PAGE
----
April 22 is Earth Day and in thinking about what we can do to as a cloth diapering community, our friend BethAnne has some ideas here for "upcycling" apparel, receiving blankets and other items you have to make into adorable cloth diapers using Babyville Boutique PUL fabrics as the hidden inner layers. Your baby will look as cute as can be and Mother Earth will thank you too!
So you want to cloth diaper your baby, are thinking about the upfront cost to get started? Do you sew? Have you ever thought of sewing your own cloth diapers utilizing materials you may already have? It's time to upcycle!
Upcycling is the process of converting waste materials or useless products into new materials or products of better quality or a higher environmental value.
Cloth diapers can be made from a variety of fabrics, therefore giving you a wide range of fabrics to choose from with upcycling. Jersey Knits, Cottons, Wool, Micro-Fleece and Flannels are great choices! Who doesn't have a bunch of old t-shirts, sweaters and baby blankets lying around?
Here is my stash of upcycled diaper making fabrics. There is everything from knit dresses, nightgowns, knit and flannel baby blankets and an old sweater. All of these were picked up at yard sales or thrift shops for literally pennies!
Here are a few of the upcycled projects I have made:
One-size fitted cloth diaper made with a vintage Carter's knit baby blanket.
The inside yellow layer was the backside of the baby blanket. Worked out perfectly and gave my diaper a nice designer look. I also sewed in a hidden soaker made with ZORB and made a snap in soaker which also consists of an inner layer of ZORB. Now, ZORB isn't really a fabric you can upcycle, but you can also cut up some of your old flat cloth diapers for soaker pads or even make some using dual layers of flannel.
My little guy in his mom made fitted cloth diaper!
Total cost to make this diaper - $2.75
Most OS fitted diapers run you anywhere between $15-$30!!!
One of my favorite finds for my upcycled diaper making is Gymboree knit blankets. They are made with high quality jersey knit, have the most adorable prints and are dual sided. Last summer I snagged two of these babies at a yard sale for 25 cents a piece! You can get 4-5 diaper cuts out of one of these blankets (depending on the diaper size). I personally cut out 3 OS diaper cuts and a cloth trainer (soaker) from this one blanket. This included the inner layer and outer layer.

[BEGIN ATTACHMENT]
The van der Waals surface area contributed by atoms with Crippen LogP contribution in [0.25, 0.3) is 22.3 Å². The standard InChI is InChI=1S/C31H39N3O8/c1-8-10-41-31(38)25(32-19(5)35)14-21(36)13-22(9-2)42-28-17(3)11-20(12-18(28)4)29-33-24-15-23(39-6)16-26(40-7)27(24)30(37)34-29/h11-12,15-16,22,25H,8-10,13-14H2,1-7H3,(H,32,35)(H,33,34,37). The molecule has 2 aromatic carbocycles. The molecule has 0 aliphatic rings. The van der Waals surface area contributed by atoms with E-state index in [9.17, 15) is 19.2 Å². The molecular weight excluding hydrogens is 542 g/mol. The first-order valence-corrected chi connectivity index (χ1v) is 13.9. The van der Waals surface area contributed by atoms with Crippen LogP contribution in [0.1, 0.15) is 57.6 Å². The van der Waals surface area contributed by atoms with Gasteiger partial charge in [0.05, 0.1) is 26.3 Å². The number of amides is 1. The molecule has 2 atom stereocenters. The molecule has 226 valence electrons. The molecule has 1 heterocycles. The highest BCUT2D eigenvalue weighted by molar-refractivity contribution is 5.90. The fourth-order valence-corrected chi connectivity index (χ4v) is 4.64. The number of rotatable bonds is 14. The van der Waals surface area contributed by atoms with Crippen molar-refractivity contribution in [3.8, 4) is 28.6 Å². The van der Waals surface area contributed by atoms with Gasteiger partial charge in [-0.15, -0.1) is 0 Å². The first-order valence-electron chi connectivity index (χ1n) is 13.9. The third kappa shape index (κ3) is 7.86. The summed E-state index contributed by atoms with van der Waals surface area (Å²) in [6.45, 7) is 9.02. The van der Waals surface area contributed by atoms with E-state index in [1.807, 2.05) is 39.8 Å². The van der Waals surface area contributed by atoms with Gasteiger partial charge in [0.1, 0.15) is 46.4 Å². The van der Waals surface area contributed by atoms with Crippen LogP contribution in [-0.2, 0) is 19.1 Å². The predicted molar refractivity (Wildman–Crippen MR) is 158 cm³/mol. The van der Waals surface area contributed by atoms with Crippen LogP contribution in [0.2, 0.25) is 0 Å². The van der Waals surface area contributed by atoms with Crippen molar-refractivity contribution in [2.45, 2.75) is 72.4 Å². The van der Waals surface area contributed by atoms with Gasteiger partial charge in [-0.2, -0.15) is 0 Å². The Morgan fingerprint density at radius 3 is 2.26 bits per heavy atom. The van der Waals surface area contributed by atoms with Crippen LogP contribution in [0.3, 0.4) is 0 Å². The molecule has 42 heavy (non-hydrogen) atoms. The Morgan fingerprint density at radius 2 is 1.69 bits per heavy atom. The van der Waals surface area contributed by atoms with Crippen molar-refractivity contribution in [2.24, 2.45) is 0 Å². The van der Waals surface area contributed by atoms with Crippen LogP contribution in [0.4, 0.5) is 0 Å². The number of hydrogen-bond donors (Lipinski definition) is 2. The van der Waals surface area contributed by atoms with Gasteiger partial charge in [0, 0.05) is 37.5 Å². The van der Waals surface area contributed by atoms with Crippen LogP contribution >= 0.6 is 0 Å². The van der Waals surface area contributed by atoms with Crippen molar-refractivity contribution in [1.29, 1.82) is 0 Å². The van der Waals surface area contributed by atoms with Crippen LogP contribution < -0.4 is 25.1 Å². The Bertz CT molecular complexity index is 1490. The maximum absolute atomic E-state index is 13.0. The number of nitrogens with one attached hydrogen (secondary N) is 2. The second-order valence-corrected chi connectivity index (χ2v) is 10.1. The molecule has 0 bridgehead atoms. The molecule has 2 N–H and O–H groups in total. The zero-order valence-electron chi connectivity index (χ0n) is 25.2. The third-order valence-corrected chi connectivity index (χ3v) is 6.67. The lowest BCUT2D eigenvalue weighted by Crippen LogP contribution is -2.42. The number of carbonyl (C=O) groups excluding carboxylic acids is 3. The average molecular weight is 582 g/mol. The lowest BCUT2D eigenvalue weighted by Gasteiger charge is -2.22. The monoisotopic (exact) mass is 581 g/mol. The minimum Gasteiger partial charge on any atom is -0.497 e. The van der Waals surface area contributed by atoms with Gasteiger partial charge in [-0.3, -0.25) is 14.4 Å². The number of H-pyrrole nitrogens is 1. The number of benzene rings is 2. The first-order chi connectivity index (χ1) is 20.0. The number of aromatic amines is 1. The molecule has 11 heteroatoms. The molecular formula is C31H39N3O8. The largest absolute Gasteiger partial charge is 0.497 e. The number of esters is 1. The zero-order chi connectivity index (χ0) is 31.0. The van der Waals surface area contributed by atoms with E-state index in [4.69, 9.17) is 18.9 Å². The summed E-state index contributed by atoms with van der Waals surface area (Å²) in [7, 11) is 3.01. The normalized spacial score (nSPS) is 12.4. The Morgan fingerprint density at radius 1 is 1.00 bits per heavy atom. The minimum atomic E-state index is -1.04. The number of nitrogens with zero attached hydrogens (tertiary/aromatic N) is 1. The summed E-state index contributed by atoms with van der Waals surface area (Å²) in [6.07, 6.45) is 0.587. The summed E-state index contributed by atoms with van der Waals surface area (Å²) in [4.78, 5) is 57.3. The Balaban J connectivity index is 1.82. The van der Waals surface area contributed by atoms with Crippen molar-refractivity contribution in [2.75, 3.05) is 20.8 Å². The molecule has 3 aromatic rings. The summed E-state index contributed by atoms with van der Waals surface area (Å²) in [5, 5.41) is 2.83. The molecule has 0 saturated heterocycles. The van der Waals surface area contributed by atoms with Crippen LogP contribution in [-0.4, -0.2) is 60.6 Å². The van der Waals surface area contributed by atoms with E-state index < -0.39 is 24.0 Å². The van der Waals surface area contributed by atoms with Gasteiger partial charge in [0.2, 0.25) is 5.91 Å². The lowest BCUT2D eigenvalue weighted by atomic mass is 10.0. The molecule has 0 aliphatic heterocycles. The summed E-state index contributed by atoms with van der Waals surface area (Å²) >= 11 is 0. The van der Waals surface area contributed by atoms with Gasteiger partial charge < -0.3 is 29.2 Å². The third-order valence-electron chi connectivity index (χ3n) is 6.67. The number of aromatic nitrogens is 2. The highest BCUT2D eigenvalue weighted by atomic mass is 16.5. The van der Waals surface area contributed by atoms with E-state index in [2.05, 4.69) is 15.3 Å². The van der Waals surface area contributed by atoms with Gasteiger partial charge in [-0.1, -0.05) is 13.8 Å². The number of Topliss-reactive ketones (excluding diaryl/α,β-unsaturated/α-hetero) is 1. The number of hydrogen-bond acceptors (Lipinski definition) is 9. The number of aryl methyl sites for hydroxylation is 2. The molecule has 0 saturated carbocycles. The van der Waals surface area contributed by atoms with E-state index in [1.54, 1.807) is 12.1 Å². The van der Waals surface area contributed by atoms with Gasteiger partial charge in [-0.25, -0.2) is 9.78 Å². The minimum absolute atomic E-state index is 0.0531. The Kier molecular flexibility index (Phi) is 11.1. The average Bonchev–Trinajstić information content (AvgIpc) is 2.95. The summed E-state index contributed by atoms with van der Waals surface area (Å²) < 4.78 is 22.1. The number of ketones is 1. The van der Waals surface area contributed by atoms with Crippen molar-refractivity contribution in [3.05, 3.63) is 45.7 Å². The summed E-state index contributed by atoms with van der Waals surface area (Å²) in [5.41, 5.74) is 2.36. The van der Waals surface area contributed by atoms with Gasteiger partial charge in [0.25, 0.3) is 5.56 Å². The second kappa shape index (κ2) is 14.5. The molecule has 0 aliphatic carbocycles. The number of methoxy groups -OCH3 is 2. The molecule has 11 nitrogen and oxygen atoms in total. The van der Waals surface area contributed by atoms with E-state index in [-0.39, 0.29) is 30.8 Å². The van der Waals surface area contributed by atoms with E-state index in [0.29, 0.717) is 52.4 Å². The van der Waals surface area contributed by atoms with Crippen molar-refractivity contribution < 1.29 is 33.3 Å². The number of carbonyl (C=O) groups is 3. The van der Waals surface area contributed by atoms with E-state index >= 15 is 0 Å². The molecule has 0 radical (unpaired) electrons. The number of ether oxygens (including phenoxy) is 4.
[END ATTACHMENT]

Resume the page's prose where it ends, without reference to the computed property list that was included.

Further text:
Here is the cloth trainer I made for my 3 year old son. VERY easy to make! No elastic needed and it gives a great fit! I added a hidden ZORB shaker pad for extra absorbency, but you can make these without for a great pair of little boy's underwear.
FREE Soaker Pattern can be found here.
I made this trainer/soaker and pair of longies out of an old Merino Wool Sweater I picked up at Goodwill for $4.00. You can use the soaker over a fitted diaper as a cover. Same thing goes for the longies. 100% wool works fabulous as a diaper cover as wool is highly absorbent and can hold up to 35% of it's weight in moisture. It is also very breathable making it a great choice for overnight diapering and for babies who have a tendency to rash. You will need to lanolize your wool after each wash, but one of the most amazing things about cloth diapering with wool is you will only need to hand wash about once a month (unless poop gets on the diaper covers). Wool can be saturated with urine, air dried and used again. Sounds gross, but it dries with NO odor! Try it for yourself if you don't believe me. You will fall in love with wool!
Utilizing old t-shirts is one of the easiest and most fun ways to make cloth diapers. I purchased these two tie dye t-shirts at a thrift shop for $1.00 each. I was able to get 4 diaper cuts from the two shirts. Which gives you a pretty cool outer layer for your diaper for only 50 cents! No messing with dye either. Love it!
Here is a previous upcycled tie dye diaper I made. This diaper is a one-size AI2 style with a hidden layer of Babyville Boutique white PUL. No cover required! I sewed this using both a serger and regular sewing machine.
Besides the inner layer of PUL for waterproofing, this diaper also has a hidden inner soaker I made cutting up an old prefold cloth diaper. The snap in soaker is also made with a sandwich layer of the prefold fabric. You can use old white t-shirts for the diaper inside layer. I used white knit fabric I found for real cheap at a thrift shop.
As you can see cloth diapering can be done on the cheap. With a little creativity your old cast offs can be re-purposed to diaper your baby! All you need to purchase are your snaps, elastic, and PUL (if wanting a hidden waterproof layer). Babyville Boutique's line of diaper making products can cover these things and you can pick them up at your local JoAnn Fabrics, Hobby Lobby, and Hancock fabric stores. Don't forget those coupons to make your projects even more affordable!
*Note: When sewing with knits and wool, please be sure you are using the proper needle. Failure to use the right needle will result in diapers that come undone and or create holes. For more information and tips on sewing diapers with a variety of fabrics please read Babyville's Cloth Diapers Made Easy book.
Mama to 4 (almost 5), wife, homeschool teacher and blogger, Beth Hunter is one busy stay at home mom! She has been cloth diapering for the past 4 years and loves to share about her cloth diaper experiences, her life, and all things homemaking over at Happily Domestic.